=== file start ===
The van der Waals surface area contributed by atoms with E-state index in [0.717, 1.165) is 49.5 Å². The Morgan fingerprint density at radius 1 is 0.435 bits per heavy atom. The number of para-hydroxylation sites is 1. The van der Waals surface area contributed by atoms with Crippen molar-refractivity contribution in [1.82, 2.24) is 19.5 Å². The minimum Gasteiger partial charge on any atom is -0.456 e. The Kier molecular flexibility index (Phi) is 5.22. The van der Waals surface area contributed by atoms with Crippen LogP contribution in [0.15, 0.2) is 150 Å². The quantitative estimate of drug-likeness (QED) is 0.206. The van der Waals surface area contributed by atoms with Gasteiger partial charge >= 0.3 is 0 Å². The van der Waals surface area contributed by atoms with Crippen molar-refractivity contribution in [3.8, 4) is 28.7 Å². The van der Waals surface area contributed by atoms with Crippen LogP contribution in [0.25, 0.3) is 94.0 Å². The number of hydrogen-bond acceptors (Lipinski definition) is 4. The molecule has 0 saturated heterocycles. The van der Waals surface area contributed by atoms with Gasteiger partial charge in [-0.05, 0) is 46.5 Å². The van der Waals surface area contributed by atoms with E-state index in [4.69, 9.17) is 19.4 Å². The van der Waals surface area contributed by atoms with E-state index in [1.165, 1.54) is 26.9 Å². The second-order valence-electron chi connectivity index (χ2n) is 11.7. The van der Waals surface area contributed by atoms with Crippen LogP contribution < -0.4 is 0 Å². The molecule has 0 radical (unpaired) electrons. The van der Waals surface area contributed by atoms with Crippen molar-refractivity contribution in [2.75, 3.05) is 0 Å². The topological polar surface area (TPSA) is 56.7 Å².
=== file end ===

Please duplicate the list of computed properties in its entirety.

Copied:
The van der Waals surface area contributed by atoms with E-state index in [0.717, 1.165) is 49.5 Å². The Morgan fingerprint density at radius 1 is 0.435 bits per heavy atom. The number of para-hydroxylation sites is 1. The van der Waals surface area contributed by atoms with Crippen molar-refractivity contribution in [1.82, 2.24) is 19.5 Å². The minimum Gasteiger partial charge on any atom is -0.456 e. The Kier molecular flexibility index (Phi) is 5.22. The van der Waals surface area contributed by atoms with Crippen LogP contribution in [0.15, 0.2) is 150 Å². The quantitative estimate of drug-likeness (QED) is 0.206. The van der Waals surface area contributed by atoms with Gasteiger partial charge >= 0.3 is 0 Å². The van der Waals surface area contributed by atoms with Crippen molar-refractivity contribution in [3.8, 4) is 28.7 Å². The van der Waals surface area contributed by atoms with Crippen LogP contribution in [0.25, 0.3) is 94.0 Å². The number of hydrogen-bond acceptors (Lipinski definition) is 4. The molecule has 0 saturated heterocycles. The van der Waals surface area contributed by atoms with Gasteiger partial charge in [-0.05, 0) is 46.5 Å². The van der Waals surface area contributed by atoms with E-state index in [4.69, 9.17) is 19.4 Å². The van der Waals surface area contributed by atoms with E-state index in [1.165, 1.54) is 26.9 Å². The second-order valence-electron chi connectivity index (χ2n) is 11.7. The van der Waals surface area contributed by atoms with Crippen LogP contribution < -0.4 is 0 Å². The molecule has 0 radical (unpaired) electrons. The van der Waals surface area contributed by atoms with Crippen molar-refractivity contribution in [2.75, 3.05) is 0 Å². The topological polar surface area (TPSA) is 56.7 Å².